My 2nd Great Grandmother's birth certificate arrived today.
She was born in 1858 and according to the entry the place of birth was:
Brick Kiln, Motcombe
The registration district was Shaftesbury in the county of Dorset.
I have tried to research Brick Kiln and located this website. It states:
All that part of the Parish of Motcombe called Tout Hill, Enmore Green, Cuttables, Brick Kiln, Calves Lane, Butter-Print, Coles Lane, SherBorne Causeway, Turnpike, Locks Lane, and Duncliff Farm.
But this doesn't tell me much about this actual area. Subsequent searches take me to a cottage:
I did come across this interesting article which includes audio narrative and in part it states:
David Preston has researched Enmore Green’s brick industry and he was keen to show me some of the historic records related to the brick kilns, which once operated around the village. “The one at Hawker’s Hill is well known and there’s a fair amount about that because it went on for much longer. Nobody knows much about the Long Cross one, and the brick kiln on Buttermilk Lane though,” said David, adding, “Brickworks are essentially a bit ephemeral. They are usually on farmland so if the brickworks closed down, the farmer cleared it away. There’s not much left.”
These brickworks were situated at the bottom of the hill, below Shaftesbury, because that’s where the clay lies. David reckons that there were possibly a dozen brickworks in operation. “It wasn't a huge enterprise and it was a bit seasonal because brickmaking was weather dependent. You needed to be able to dry the bricks so there wouldn't be much going on in the winter.” The industry started here in the Georgian period. “It was in the middle of the 18th century. They did it for about 100 years,” David explained.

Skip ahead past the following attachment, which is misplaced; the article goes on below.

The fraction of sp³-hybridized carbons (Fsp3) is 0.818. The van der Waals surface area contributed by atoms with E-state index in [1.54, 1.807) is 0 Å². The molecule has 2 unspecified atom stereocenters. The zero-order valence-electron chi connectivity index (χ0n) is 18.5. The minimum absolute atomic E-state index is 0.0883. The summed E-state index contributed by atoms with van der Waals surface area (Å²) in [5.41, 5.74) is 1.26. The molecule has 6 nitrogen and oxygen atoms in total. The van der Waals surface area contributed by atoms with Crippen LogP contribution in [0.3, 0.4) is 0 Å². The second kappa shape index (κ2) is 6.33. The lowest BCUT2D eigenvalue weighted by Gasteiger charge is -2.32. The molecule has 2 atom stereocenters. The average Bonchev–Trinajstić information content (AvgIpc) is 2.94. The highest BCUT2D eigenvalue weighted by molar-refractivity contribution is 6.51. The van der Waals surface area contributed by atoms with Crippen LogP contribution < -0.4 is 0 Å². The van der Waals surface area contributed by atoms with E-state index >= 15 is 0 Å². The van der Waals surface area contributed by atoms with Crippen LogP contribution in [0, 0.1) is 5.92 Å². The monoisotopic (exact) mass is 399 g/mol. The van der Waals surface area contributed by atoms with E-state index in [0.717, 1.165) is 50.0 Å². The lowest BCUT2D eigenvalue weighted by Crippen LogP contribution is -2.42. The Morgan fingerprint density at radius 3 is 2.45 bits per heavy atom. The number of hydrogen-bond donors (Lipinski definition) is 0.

Brickmaking would not have been a major source of employment in Enmore Green. “You do find in early records that people were described as brickmakers but not very many of them. Most of the people would have been agricultural workers and there were a lot of cheesemakers or cheese dealers, for some reason.”
The road on which St John’s Church is situated is now referred to as Church Hill. But its name used to refer to the brickmaking industry. “It was known as Brick Hill,” said David. “It seems to have changed around 1910 because that’s when some people give their address as Church Hill and others give their address as Brick Hill in the school admissions. Presumably it was because it was more relevant to call it ‘Church’ rather than ‘Brick’ Hill.”
You can spot the local bricks, if you know what you’re looking for. “There is a distinctive type of Shaftesbury brick. It’s red with blue ends and you can see some of them on Bell Street.” The thatched cottage on that town centre street features this architectural detail. “Those would have been bricks from Long Cross,” explained David. “The blue was something to do with the way that they fired them. It sometimes depends on the type of sand or clay that you are using to make the brick in the first place.”
Since Enmore Green is heavily associated with Motcombe, it would seem to me then that "Brick Kiln" was just a specific kiln there in the village. That said, the audio refers to a map of the kilns but I do not know where to find that.
There is also a specific reference to a Brick Kiln here:
This could be related to this issue?